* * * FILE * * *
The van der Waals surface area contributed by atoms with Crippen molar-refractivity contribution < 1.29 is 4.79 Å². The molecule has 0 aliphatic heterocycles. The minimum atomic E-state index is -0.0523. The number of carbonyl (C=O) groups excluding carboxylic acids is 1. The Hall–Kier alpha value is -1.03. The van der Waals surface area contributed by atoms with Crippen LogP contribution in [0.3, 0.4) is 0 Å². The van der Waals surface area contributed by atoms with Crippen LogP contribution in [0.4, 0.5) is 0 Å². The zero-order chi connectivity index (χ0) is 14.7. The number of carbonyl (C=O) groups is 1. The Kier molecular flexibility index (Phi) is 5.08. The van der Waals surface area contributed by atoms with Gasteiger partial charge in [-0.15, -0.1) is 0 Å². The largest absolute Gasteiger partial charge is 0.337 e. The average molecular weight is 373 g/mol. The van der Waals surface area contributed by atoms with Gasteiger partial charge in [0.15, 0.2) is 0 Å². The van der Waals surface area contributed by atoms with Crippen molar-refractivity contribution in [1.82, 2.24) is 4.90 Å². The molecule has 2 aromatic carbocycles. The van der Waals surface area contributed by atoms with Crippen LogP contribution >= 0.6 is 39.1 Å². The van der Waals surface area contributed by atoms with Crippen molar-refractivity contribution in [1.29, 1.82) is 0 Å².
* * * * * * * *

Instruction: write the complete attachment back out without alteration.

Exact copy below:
The van der Waals surface area contributed by atoms with Crippen molar-refractivity contribution < 1.29 is 4.79 Å². The molecule has 0 aliphatic heterocycles. The minimum atomic E-state index is -0.0523. The number of carbonyl (C=O) groups excluding carboxylic acids is 1. The Hall–Kier alpha value is -1.03. The van der Waals surface area contributed by atoms with Crippen LogP contribution in [0.3, 0.4) is 0 Å². The van der Waals surface area contributed by atoms with Crippen LogP contribution in [0.4, 0.5) is 0 Å². The zero-order chi connectivity index (χ0) is 14.7. The number of carbonyl (C=O) groups is 1. The Kier molecular flexibility index (Phi) is 5.08. The van der Waals surface area contributed by atoms with Gasteiger partial charge in [-0.15, -0.1) is 0 Å². The largest absolute Gasteiger partial charge is 0.337 e. The average molecular weight is 373 g/mol. The van der Waals surface area contributed by atoms with Gasteiger partial charge in [0.15, 0.2) is 0 Å². The van der Waals surface area contributed by atoms with Crippen molar-refractivity contribution in [1.82, 2.24) is 4.90 Å². The molecule has 2 aromatic carbocycles. The van der Waals surface area contributed by atoms with Crippen LogP contribution >= 0.6 is 39.1 Å². The van der Waals surface area contributed by atoms with Crippen molar-refractivity contribution in [1.29, 1.82) is 0 Å².